Conciliarity

Conciliarity

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Conciliarity refers to the adherence of various Christian
Christian
A Christian is a person who adheres to Christianity, an Abrahamic, monotheistic religion based on the life and teachings of Jesus of Nazareth as recorded in the Canonical gospels and the letters of the New Testament...

 communities to the authority of ecumenical councils and to synod
Synod
A synod historically is a council of a church, usually convened to decide an issue of doctrine, administration or application. In modern usage, the word often refers to the governing body of a particular church, whether its members are meeting or not...

al church government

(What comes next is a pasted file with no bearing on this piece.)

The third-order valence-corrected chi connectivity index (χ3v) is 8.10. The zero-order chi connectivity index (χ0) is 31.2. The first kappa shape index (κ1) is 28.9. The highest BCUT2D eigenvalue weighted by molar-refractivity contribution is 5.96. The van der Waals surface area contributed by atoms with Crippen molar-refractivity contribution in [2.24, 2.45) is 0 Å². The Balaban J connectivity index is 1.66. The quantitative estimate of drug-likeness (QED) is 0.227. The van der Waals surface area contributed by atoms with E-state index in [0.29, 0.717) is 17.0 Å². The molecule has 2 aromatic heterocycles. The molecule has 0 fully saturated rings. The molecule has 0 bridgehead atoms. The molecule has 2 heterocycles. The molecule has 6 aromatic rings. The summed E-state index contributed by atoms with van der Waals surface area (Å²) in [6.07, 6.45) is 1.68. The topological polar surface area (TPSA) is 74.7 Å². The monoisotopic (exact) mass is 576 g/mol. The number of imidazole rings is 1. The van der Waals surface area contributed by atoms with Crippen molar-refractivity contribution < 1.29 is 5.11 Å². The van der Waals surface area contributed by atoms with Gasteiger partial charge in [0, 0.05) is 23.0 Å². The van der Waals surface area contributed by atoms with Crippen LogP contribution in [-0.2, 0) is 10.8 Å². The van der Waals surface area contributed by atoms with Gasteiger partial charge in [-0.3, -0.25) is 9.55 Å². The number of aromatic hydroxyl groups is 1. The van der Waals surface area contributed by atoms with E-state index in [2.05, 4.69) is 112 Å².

Ecclesiastical polity
Ecclesiastical polity is the operational and governance structure of a church or Christian denomination. It also denotes the ministerial structure of the church and the authority relationships between churches...

. It is not to be confused with conciliarism
Conciliarism
Conciliarism, or the conciliar movement, was a reform movement in the 14th, 15th and 16th century Roman Catholic Church which held that final authority in spiritual matters resided with the Roman Church as a corporation of Christians, embodied by a general church council, not with the pope...

, which refers to a particular historical movement within the Catholic Church. Different churches interpret conciliarity different ways.

Conciliarity in the Catholic Church


The government of the Catholic Church is essentially monarchical, both on a papal and episcopal
Bishop
A bishop is an ordained or consecrated member of the Christian clergy who is generally entrusted with a position of authority and oversight. Within the Catholic Church, Eastern Orthodox, Oriental Orthodox Churches, in the Assyrian Church of the East, in the Independent Catholic Churches, and in the...